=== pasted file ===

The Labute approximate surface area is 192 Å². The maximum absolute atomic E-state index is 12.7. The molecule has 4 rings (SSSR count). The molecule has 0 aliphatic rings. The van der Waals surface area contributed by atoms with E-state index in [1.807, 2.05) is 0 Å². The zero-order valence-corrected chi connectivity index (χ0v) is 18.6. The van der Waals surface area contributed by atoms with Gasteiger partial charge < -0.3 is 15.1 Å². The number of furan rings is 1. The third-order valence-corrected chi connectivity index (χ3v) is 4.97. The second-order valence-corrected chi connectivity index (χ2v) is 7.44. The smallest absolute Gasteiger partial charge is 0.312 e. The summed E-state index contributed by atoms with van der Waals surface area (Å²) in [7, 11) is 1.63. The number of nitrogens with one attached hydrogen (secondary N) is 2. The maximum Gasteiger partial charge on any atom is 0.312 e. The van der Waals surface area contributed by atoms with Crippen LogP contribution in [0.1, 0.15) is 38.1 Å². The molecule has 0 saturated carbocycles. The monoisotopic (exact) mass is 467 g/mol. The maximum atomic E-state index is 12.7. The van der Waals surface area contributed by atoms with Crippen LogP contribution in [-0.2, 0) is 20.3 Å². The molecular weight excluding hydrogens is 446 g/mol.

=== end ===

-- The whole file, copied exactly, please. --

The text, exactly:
The Labute approximate surface area is 192 Å². The maximum absolute atomic E-state index is 12.7. The molecule has 4 rings (SSSR count). The molecule has 0 aliphatic rings. The van der Waals surface area contributed by atoms with E-state index in [1.807, 2.05) is 0 Å². The zero-order valence-corrected chi connectivity index (χ0v) is 18.6. The van der Waals surface area contributed by atoms with Gasteiger partial charge < -0.3 is 15.1 Å². The number of furan rings is 1. The third-order valence-corrected chi connectivity index (χ3v) is 4.97. The second-order valence-corrected chi connectivity index (χ2v) is 7.44. The smallest absolute Gasteiger partial charge is 0.312 e. The summed E-state index contributed by atoms with van der Waals surface area (Å²) in [7, 11) is 1.63. The number of nitrogens with one attached hydrogen (secondary N) is 2. The maximum Gasteiger partial charge on any atom is 0.312 e. The van der Waals surface area contributed by atoms with Crippen LogP contribution in [0.1, 0.15) is 38.1 Å². The molecule has 0 saturated carbocycles. The monoisotopic (exact) mass is 467 g/mol. The maximum atomic E-state index is 12.7. The van der Waals surface area contributed by atoms with Crippen LogP contribution in [-0.2, 0) is 20.3 Å². The molecular weight excluding hydrogens is 446 g/mol.